Pelvic tilt control is something that frustrates both coaches and athletes, but it is often not addressed very thoroughly. Coaches may recognize an exaggerated arch in the lower back, but that’s just one part of the equation. The ability to control anterior and posterior pelvic tilt is critical to sprinting, squatting, hinging, and a variety of athletic movements. Many athletes struggle with these movements because they simply don’t know how to create or control pelvic tilt.
For example, when you see an athlete struggle to maintain a flat back during squatting or hinging, they may not be able to control anterior pelvic tilt. When you see an athlete sprinting with excessive lordosis, it may look like they can’t get their knees up or they have excessive backside mechanics, but this often stems from an inability to control the pelvis and maintain a neutral position.
Coaches often want to assume that these issues stem from strength or mobility issues, so we begin with stretches in an attempt to create better muscular balance. This is not wrong at all – tight muscles can create all sorts of issues – but flexibility may not be the root problem. More often than not, I’ve found that athletes simply cannot control or create anterior and posterior pelvic tilt. They don’t have the proprioception or muscular control necessary to control these motions. If he/she doesn’t know how to fire their abs, lower back, and glutes properly, they will appear to be “stuck” when asked to perform certain motions.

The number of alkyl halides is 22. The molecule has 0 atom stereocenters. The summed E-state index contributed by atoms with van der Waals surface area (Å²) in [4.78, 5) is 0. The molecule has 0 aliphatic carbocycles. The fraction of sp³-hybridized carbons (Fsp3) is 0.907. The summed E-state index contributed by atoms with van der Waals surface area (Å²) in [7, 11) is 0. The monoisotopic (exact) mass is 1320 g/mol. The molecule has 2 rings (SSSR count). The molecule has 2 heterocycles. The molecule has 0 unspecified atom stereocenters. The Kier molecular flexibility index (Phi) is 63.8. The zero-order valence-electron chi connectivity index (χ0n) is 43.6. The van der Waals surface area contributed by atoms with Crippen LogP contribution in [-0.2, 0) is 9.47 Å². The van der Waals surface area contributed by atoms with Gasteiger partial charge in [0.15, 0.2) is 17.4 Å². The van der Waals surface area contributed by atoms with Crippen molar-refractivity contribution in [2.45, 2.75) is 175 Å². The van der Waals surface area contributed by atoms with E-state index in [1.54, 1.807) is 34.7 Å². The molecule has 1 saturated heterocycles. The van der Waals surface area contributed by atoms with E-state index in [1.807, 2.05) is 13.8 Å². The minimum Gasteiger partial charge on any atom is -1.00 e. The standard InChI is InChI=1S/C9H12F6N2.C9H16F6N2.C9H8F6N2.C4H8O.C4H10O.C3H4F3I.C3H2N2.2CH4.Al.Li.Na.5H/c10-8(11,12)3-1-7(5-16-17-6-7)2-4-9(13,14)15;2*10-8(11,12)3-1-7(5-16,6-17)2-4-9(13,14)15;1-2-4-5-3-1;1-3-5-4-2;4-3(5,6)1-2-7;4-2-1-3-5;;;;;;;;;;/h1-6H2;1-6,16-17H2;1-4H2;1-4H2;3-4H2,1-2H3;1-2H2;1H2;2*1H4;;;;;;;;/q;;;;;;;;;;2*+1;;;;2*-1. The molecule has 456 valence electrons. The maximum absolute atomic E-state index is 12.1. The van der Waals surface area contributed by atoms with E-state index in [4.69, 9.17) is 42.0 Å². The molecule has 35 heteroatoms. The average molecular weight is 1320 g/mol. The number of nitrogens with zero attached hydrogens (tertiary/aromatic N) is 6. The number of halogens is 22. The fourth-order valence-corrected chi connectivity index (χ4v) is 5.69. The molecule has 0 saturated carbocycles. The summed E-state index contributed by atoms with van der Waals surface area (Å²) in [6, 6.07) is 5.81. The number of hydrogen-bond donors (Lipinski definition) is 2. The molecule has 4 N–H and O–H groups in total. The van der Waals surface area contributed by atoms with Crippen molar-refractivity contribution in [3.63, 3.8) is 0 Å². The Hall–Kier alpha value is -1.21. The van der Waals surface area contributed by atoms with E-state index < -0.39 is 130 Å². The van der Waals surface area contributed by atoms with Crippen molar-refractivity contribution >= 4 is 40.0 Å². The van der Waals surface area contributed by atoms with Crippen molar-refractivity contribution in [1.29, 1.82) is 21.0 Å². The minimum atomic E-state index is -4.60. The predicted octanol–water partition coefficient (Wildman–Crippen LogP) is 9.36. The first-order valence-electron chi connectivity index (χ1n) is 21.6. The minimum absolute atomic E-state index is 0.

When this happens, I often use something I call the “Rubber Pants Full of Water” technique to teach athletes what it feels like to control anterior and posterior pelvic tilt. The following video goes into much greater detail on this technique and others I use to help teach athletes how to control this important motion:
Try the Rubber Pants Full of Water technique or the homework exercise described in the video to get athletes to begin controlling their pelvic tilt. You will find it much easier to teach common movements, and it will help them develop the ability to control their posture during any kind of movement.
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